Sorting through many items lately, I always come back to one very simple and humble “can’t part with it” piece that I found in an antique shop outside Philadelphia in the mid-’70s. It is a century-old child’s pull toy of painted papier-māché standing on a very homespun green wooden plank base with little red wooden wheels. Perhaps not a piece of “art” per se and certainly of no great value being a chipped and a bit battered (and who wouldn’t be at that age!), but we like to think of him as an early Elkhound, as he displays many breed characteristics. He has wheeled his way around the house posing in various places and has found himself as part of a few Christmas displays through the years. Most of all, he makes me smile!
We own a Diana Thorne original gouache on canvas board Scottish Terrier head study. It the perfect thing for a Scottish terrier breeder/owner/handler/judge. We are fortunate to own it.
Lydia Coleman Hutchinson
My very favorite piece of artwork in my large collection is a fabulous bronze sculpted by Damara Bolte. The subject is my parents' wonderful Cairn Terrier Ch. Cairnwoods Quince (four-time national specialty winner and sire of 51 champions). The original was cast in sterling silver as a memorial trophy (honoring my parents) for Best in Sweepstakes at the Cairn Terrier Club of America national specialty. Damara suggested having 25 bronzes cast from the original mold, and I am delighted to own one of them. It is without a doubt the very best Cairn sculpture in existence.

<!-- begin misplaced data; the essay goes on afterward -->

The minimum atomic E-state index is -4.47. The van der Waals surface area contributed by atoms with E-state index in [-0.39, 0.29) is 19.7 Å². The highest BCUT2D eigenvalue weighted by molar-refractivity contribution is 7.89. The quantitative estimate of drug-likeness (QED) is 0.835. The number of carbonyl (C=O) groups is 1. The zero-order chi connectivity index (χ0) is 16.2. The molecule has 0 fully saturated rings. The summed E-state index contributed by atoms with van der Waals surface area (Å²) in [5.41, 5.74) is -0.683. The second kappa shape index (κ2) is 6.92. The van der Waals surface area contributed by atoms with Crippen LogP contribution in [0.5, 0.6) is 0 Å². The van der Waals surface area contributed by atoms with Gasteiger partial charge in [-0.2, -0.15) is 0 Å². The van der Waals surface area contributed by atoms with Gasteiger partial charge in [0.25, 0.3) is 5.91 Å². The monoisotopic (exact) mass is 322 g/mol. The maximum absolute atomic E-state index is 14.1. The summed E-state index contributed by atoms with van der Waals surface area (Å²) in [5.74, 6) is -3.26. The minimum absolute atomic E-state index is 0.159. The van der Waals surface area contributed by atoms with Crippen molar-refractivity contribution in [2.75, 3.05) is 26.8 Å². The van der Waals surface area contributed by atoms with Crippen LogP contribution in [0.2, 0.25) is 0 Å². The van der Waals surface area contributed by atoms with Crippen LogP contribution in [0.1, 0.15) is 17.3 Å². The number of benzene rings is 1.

Right now our favorite is this head study of our English Setter foundation bitch done in 1983 by Prudence Walker, Reklaholm.
Uxbridge, Ontario, Canada
My most treasured work of art is an oil painting of the Dandie Dinmont “Old Pepper,” owned by P.S. Lang and painted in 1884 by Andrew Smith Brewster.
This is the only oil of Lang’s Dandie. Painted in 1884, it states on the canvas: "P. S. Lang's Old Pepper 1856-1871." Pat Lang, a banker from Selkirk, was a founder and voted vice president of the Dandie Dinmont Club when formed November 17, 1875, at that first meeting at Selkirk’s Fleece Hotel. He was also on the committee that wrote the original Dandie standard in 1876. The painting was framed by Doic Wilson and Wheatley (est. 1840) of Edinburgh.
If you have paid attention to the date, you will notice that the canvas was painted 13 years after Old Pepper’s death. It was probably done not from memory but from a stuffed representation of the dogs. It was fashionable to taxidermy beloved dogs in those days, and there even is mention in Charles Cook’s 1885 book (“The Dandie Dinmont Terrier”) of an article by Stonehenge that describes the stuffed “skin” of Old Pepper.